Question 11 — Elective 2: History and Memory (20 marks)
Analyse the ways history and memory generate compelling and unexpected insights. In your response, make detailed reference to your prescribed text and at least ONE other related text of your own choosing.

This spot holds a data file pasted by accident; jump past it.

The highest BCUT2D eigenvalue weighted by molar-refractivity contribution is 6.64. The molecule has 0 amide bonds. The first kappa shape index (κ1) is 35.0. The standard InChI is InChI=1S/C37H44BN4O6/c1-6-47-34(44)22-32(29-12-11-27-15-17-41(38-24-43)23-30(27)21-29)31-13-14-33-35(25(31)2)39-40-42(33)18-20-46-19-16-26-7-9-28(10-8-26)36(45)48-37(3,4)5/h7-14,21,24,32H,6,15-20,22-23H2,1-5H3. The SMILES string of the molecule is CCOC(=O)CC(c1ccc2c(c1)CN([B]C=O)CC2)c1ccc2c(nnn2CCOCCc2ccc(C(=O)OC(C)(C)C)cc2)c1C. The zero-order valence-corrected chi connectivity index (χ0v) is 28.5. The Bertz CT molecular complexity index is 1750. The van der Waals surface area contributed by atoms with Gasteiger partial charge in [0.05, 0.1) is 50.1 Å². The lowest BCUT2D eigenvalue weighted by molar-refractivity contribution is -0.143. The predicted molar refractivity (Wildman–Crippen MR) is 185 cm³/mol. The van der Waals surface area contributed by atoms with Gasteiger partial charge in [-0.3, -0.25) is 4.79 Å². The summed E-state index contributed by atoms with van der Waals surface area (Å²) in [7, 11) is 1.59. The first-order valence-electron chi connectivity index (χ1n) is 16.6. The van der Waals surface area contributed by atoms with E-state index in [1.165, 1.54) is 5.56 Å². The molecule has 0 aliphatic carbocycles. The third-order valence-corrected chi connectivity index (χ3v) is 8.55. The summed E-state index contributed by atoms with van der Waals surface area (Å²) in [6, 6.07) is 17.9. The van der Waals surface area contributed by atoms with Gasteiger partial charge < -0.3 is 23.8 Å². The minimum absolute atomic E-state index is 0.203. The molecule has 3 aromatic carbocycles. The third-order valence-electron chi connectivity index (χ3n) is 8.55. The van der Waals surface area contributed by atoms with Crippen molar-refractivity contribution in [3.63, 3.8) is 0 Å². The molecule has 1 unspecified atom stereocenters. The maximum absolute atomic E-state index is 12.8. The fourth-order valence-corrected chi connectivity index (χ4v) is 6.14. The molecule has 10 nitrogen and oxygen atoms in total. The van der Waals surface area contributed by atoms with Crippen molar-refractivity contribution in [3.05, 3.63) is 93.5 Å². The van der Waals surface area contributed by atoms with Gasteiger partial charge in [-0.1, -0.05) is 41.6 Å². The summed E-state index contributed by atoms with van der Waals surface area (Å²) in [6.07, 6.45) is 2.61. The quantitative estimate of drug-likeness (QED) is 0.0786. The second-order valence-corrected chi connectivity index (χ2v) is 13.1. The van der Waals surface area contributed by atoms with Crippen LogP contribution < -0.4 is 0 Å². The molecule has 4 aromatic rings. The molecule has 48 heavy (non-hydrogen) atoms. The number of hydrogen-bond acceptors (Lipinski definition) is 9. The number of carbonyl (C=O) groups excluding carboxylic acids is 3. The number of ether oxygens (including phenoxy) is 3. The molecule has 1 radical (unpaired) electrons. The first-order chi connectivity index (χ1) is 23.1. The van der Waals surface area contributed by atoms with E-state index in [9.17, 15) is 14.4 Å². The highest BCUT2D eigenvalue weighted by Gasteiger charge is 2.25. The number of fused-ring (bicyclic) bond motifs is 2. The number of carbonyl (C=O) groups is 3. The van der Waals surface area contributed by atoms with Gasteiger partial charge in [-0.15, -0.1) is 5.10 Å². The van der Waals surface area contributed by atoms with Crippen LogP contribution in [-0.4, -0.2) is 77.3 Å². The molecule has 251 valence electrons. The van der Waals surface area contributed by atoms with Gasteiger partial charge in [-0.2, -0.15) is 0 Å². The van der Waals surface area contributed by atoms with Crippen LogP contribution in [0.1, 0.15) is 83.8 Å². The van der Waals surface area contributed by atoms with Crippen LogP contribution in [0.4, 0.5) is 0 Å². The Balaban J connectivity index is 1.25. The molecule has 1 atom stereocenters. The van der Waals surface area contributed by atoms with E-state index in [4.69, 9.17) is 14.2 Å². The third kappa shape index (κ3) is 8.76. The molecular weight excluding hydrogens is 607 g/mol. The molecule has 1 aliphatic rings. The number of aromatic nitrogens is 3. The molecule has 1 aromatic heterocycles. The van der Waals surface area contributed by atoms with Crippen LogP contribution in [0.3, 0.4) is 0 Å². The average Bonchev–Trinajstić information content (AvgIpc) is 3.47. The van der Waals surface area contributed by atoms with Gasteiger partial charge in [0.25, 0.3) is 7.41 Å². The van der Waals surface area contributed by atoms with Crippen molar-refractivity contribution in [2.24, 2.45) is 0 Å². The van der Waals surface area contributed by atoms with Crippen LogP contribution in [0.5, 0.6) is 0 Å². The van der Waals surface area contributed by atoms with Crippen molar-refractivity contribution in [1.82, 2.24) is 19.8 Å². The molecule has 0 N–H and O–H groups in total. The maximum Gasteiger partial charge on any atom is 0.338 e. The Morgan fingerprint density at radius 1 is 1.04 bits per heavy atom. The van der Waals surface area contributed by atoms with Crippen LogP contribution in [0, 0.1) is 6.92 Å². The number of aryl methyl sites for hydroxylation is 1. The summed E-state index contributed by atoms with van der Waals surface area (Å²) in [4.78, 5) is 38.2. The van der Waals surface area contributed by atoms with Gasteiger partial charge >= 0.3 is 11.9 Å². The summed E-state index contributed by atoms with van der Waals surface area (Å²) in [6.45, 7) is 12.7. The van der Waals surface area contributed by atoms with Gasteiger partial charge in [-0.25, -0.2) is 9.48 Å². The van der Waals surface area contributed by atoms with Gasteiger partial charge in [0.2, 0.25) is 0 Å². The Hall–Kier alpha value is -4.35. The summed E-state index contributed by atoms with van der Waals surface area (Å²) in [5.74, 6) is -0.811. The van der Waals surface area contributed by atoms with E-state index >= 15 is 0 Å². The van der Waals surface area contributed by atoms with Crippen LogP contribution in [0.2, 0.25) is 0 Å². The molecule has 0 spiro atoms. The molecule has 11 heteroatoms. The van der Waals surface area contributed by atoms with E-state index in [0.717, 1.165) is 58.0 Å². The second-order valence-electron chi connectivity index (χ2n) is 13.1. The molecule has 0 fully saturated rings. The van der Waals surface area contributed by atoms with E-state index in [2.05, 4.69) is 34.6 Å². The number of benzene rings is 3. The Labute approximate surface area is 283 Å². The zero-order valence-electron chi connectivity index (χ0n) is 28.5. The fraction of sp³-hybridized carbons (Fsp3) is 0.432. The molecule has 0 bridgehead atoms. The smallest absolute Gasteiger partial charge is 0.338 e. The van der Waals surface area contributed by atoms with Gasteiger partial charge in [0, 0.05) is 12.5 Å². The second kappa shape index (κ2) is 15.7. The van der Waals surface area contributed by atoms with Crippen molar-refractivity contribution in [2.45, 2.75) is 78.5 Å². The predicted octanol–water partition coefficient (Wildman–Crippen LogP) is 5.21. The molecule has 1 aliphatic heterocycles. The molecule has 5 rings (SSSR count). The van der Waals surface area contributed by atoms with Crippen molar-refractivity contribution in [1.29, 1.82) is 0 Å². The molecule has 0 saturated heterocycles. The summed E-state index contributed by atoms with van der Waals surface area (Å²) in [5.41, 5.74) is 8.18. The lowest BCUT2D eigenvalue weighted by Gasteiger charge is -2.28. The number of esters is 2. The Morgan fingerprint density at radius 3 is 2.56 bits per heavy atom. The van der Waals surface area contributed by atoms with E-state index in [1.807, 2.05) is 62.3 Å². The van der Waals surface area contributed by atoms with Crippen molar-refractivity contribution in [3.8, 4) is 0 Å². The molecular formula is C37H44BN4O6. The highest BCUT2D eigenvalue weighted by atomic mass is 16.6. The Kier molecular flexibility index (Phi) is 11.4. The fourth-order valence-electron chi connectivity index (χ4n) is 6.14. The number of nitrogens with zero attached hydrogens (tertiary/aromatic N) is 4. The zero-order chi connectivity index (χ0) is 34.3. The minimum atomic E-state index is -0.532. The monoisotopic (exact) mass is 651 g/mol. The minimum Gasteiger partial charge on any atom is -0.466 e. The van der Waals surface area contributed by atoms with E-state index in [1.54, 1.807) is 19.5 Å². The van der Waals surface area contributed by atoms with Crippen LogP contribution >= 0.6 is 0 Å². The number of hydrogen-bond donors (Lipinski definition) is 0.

History and memory both provide adequate insights into the past, but it is through the consideration and combination of the two that compelling and unexpected insights are generated. After having analysed and studied a selection of poems from Denise Levertov’s anthology ‘Freeing of the Dust’ and ‘Millicent’s Story’, which is an extract from the ‘Report of the National Inquiry into the separation of Aboriginal children from their families’ it has become apparent to me that this viewpoint is demonstrated vividly through a variety of textual forms and a plethora of elements and techniques. History claims to record the truth of past events. At its best it is aware of its limitations to be entirely truthful because of its partial and highly biased nature. Traditionally history was more respected than memory as a representation of the past because it was viewed as an empirical study and thus was more reliable. During the post-modernist era, however, a new view arrived, which placed higher value on memories for their ability to disrupt and dispute the meta-narrative provided by history. This disruption of history generates compelling and unexpected insights into the past when both history and memory are considered. In Levertov’s poem ‘In Thai (Peace) Province’ she recreates her time spent in Vietnam during the Vietnam War working as an official reporter recording history and memories. The opening line expressed in first person ‘I’ve used up all my film on bombed hospitals’ makes it seem as if Levertov is dispassionate and neutral towards the war. This is further reinforced through the repetition of ‘bombed’, which conveys the factual and partial nature of history. It cannot create an intimate and...
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